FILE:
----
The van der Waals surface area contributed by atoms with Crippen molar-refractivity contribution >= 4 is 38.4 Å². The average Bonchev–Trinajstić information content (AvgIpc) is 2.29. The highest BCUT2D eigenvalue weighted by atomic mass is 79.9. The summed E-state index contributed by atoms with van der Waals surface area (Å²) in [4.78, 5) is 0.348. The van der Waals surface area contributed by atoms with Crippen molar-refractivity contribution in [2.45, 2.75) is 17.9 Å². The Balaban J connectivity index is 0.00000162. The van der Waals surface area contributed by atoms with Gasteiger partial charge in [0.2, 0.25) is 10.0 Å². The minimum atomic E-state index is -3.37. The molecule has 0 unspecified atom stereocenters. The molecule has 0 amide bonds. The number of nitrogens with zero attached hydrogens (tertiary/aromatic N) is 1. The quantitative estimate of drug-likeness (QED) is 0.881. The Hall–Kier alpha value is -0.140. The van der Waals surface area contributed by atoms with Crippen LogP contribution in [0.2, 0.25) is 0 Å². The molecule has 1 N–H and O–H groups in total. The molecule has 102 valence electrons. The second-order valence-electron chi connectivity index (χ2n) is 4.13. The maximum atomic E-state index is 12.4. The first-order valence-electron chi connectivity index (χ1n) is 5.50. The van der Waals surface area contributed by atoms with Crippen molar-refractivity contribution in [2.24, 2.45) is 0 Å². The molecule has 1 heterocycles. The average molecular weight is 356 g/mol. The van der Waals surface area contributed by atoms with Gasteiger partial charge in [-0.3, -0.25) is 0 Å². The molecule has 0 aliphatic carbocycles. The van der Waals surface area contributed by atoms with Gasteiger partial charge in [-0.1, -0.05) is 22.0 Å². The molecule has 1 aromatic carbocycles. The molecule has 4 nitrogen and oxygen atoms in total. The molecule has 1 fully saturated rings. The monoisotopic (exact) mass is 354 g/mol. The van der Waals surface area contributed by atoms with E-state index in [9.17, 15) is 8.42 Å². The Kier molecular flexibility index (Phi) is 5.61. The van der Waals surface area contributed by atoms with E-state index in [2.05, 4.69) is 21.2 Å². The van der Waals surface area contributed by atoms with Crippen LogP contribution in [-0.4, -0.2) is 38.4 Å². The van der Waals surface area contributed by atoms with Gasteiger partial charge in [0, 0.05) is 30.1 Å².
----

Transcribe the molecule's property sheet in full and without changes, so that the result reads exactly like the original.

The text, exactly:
The van der Waals surface area contributed by atoms with Crippen molar-refractivity contribution >= 4 is 38.4 Å². The average Bonchev–Trinajstić information content (AvgIpc) is 2.29. The highest BCUT2D eigenvalue weighted by atomic mass is 79.9. The summed E-state index contributed by atoms with van der Waals surface area (Å²) in [4.78, 5) is 0.348. The van der Waals surface area contributed by atoms with Crippen molar-refractivity contribution in [2.45, 2.75) is 17.9 Å². The Balaban J connectivity index is 0.00000162. The van der Waals surface area contributed by atoms with Gasteiger partial charge in [0.2, 0.25) is 10.0 Å². The minimum atomic E-state index is -3.37. The molecule has 0 unspecified atom stereocenters. The molecule has 0 amide bonds. The number of nitrogens with zero attached hydrogens (tertiary/aromatic N) is 1. The quantitative estimate of drug-likeness (QED) is 0.881. The Hall–Kier alpha value is -0.140. The van der Waals surface area contributed by atoms with Crippen LogP contribution in [0.2, 0.25) is 0 Å². The molecule has 1 N–H and O–H groups in total. The molecule has 102 valence electrons. The second-order valence-electron chi connectivity index (χ2n) is 4.13. The maximum atomic E-state index is 12.4. The first-order valence-electron chi connectivity index (χ1n) is 5.50. The van der Waals surface area contributed by atoms with Crippen molar-refractivity contribution in [2.24, 2.45) is 0 Å². The molecule has 1 heterocycles. The average molecular weight is 356 g/mol. The van der Waals surface area contributed by atoms with Gasteiger partial charge in [-0.3, -0.25) is 0 Å². The molecule has 0 aliphatic carbocycles. The van der Waals surface area contributed by atoms with Gasteiger partial charge in [-0.1, -0.05) is 22.0 Å². The molecule has 1 aromatic carbocycles. The molecule has 4 nitrogen and oxygen atoms in total. The molecule has 1 fully saturated rings. The monoisotopic (exact) mass is 354 g/mol. The van der Waals surface area contributed by atoms with E-state index in [9.17, 15) is 8.42 Å². The Kier molecular flexibility index (Phi) is 5.61. The van der Waals surface area contributed by atoms with E-state index in [2.05, 4.69) is 21.2 Å². The van der Waals surface area contributed by atoms with Crippen LogP contribution in [-0.4, -0.2) is 38.4 Å². The van der Waals surface area contributed by atoms with Gasteiger partial charge in [0, 0.05) is 30.1 Å².